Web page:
For Immediate Release: May 16th, 2013
Contact: Meadow Barr, 530-859-1411
Did you know that Hat Creek was once California’s premier spring creek fishery? Come learn about Hat Creek’s unique characteristics, why it fell on hard times, and what is being done to fix it.
The public is invited to an educational presentation, “Water Talks: The Science Behind the Hat Creek Restoration Plan” on Wednesday June 5th 2013 from 6:00 pm to 8:00 pm at the McConnell Foundation headquarters building located at 800 Shasta View Drive in Redding. The informational Water Talks are free and open to the public. Please RSVP to email@example.com as seating is limited at the McConnell Foundation.
“Water Talks: The Science Behind the Hat Creek Restoration Plan” will feature presentations from:
In November of 2012 California Trout received a grant from the California Natural Resources Agency to restore fish habitat and create new recreational opportunities on Hat Creek. Andrew Braugh, California Trout’s Mount Shasta Conservation Manager will be managing the project.
“The Hat Creek Restoration project is an example of what can be accomplished when public and private organizations work together to manage northern California’s natural resources. Hat Creek was once California’s most important spring creek wild trout fishery; our restoration partnership is committed to bringing this special place back to life,” Braugh said.
“Presentations like these help me understand the broader scope of the project and encourage me to contribute in the capacity that I can,” stated Tony Orozco, a PG&E hydrologist. “I will discuss the unique characteristics of the Hat Creek Watershed, the hydrology of Hat Creek and provide an overview of PG&E’s power generation on Hat Creek,” he said.
Jeff Cook, an ecologist at Spring Rivers has been conducting studies, working, and fishing on Hat Creek since 1996 and a part of the Hat Creek Restoration planning since 2003. His studies have included trout spawning surveys, rare species surveys, identification of sediment sources and influx rates, and in-stream sediment transport studies. “In my portions of the talk I will cover the geologic history and geomorphology of Hat Creek as well as the existing ecological conditions and how they tie to the science behind the planned restoration activities,” he said.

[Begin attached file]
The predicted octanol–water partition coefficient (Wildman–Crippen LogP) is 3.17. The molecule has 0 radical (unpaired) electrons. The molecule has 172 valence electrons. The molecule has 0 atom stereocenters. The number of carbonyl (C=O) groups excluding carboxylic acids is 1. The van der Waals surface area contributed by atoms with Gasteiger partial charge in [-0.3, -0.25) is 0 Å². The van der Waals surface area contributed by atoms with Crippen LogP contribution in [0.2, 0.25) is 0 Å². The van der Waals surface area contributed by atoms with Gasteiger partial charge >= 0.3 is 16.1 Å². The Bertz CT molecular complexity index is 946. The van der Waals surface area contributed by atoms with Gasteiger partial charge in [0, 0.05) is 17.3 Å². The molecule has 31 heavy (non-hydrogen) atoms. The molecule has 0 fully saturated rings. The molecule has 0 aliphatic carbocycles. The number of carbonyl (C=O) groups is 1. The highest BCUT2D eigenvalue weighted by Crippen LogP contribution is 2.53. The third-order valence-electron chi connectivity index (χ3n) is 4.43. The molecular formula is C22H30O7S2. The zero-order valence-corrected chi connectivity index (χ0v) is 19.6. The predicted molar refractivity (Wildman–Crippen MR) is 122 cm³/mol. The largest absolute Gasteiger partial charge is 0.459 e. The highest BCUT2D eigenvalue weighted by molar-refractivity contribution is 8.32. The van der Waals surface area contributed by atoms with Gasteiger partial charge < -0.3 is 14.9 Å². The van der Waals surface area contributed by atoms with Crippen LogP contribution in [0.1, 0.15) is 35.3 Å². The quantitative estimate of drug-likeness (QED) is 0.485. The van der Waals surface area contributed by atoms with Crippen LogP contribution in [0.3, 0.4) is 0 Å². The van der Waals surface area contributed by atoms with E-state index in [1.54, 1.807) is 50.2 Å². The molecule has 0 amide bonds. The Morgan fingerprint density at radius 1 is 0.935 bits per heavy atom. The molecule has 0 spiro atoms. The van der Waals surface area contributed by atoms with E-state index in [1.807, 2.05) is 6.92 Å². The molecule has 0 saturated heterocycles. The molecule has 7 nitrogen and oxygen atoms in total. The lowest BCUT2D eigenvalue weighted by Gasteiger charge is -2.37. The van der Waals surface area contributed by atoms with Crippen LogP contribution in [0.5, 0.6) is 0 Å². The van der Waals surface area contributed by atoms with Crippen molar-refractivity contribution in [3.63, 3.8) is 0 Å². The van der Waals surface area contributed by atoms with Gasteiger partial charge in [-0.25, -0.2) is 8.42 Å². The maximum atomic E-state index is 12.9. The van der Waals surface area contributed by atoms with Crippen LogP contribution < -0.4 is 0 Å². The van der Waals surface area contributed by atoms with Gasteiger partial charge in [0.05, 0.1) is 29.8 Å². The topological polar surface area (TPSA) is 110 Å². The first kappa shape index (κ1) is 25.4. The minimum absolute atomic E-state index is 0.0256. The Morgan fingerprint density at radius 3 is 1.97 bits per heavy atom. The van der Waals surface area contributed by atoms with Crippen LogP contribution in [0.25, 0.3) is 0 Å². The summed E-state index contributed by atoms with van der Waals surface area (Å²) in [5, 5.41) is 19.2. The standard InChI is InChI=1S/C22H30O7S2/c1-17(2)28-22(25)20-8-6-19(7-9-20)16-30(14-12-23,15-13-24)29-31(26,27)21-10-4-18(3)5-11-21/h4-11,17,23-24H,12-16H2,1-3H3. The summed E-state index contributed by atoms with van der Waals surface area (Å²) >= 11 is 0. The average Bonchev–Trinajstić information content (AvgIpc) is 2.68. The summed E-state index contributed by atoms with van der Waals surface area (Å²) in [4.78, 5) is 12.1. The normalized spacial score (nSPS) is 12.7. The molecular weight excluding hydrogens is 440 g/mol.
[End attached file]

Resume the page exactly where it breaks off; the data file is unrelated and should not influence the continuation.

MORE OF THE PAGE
“My research interest is understanding how nutrients in the underlying geology can be incorporated into groundwater, emerge as springs, and ultimately provide the base of a productive foodweb,” said Carson Jeffres, Staff Researcher for the UC Davis Center for Watershed Sciences.
Jeffres’ presentation will set the stage for Erin Donley, who is a student researcher at the USDA and a Ph.D. student in the Department of Entomology at UC Davis. “I will cover the unique characteristics of spring creek food web dynamics,” she said.
The Department of Fish and Wildlife has managed a portion of Hat Creek as a Wild Trout water since 1972. “I will share the results of recent trout population and creel studies, and discuss how restoration actions will benefit wild trout populations,” said Mike Berry, a senior environmental scientist with the Department.
Attendees can expect to come away with a better understanding of the story behind why Hat Creek needs restoration, the science behind the restoration plan, and the restoration actions beginning this summer.
Water Talks are an ongoing series of informational and educational presentations with local and regional experts sharing their knowledge with the public on a range of water related topics. The purpose of Water Talks is to provide a place to learn about water related topics. Water Talks is a project of California Trout. California Trout is a nonprofit organization dedicated to seeking workable solutions for fisheries restoration throughout California.” For more information contact Meadow Barr, California Trout Outreach Consultant at 530-859-1411 or firstname.lastname@example.org.